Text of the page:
Teaching the Dolls

At some point in mid-1957, I noticed that my dolls were not actually communicating that well among themselves. I was six years old and had a variety of dolls. I had two that were clearly Guatemalan, Juan and María, dressed in traditional clothing, el traje típico.  There was a Mexican puppet also in traditional clothing, and a conventional American baby doll, plump, dressed in baby clothes and with brown hair painted on her plastic head. Another girl doll with blonde hair wore a flowered party dress and spent most of her time with two small stuffed bears.

Now, they all talked to me just fine, recounting what had gone on during the day while I was away at school. But they did not converse well with each other and I slowly realized the source of the problem:  Juan and María spoke Spanish and a Mayan language- maybe K’iche’ or Mam and the puppet spoke only Mexican Spanish. The baby doll, the blonde, and one of the bears spoke only English. One of the bears was bilingual but not that anxious to take on the responsibility of being an interpreter.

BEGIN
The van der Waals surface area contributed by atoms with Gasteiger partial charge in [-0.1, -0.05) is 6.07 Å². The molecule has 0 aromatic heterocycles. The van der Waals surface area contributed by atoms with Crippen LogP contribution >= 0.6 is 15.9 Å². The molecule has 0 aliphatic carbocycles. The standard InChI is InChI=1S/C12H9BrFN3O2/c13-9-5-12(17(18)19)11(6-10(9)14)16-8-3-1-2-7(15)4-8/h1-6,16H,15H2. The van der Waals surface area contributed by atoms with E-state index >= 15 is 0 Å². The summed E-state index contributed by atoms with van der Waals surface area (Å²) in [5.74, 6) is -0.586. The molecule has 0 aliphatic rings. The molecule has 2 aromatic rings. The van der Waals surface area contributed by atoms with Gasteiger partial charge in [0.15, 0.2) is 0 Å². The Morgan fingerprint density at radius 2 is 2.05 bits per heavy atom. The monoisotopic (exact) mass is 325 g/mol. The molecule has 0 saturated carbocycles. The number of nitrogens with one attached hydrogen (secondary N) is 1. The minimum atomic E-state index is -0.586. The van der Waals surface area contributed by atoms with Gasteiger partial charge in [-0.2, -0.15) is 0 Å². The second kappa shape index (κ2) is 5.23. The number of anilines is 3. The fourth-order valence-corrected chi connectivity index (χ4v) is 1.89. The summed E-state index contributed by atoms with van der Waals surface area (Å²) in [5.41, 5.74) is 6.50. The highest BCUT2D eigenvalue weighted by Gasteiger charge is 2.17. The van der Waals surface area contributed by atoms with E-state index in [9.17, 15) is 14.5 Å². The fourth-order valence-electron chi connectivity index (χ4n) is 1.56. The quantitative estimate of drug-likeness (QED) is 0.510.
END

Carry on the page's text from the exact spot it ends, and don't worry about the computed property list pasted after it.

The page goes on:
It was clear that I would have to start language lessons, English to the Spanish speakers and Spanish to the English speakers. I began right away, gathering them around me in a semi-circle on my bedroom floor as soon as I got home from school almost every day. Each group had pronunciation drills and spelling tests.  On small pieces of paper, I wrote out lists of words that I had dictated to them, one paper for each student. I would include spelling mistakes in the lists, which I would correct with dramatic red checks or circles. Since I was the only child in the house, my mother would quietly peek into the room to see who in the world I could possibly be talking to.

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Ceil Lucas
Ceil Lucas

On Easter Sunday, around 10 am, an elaborate cart is blown up in the piazza outside of the Duomo in Florence. A clay dove travels on a wire from inside the church and ignites the cart. Totally thrilling to the 10-year-old that I was in...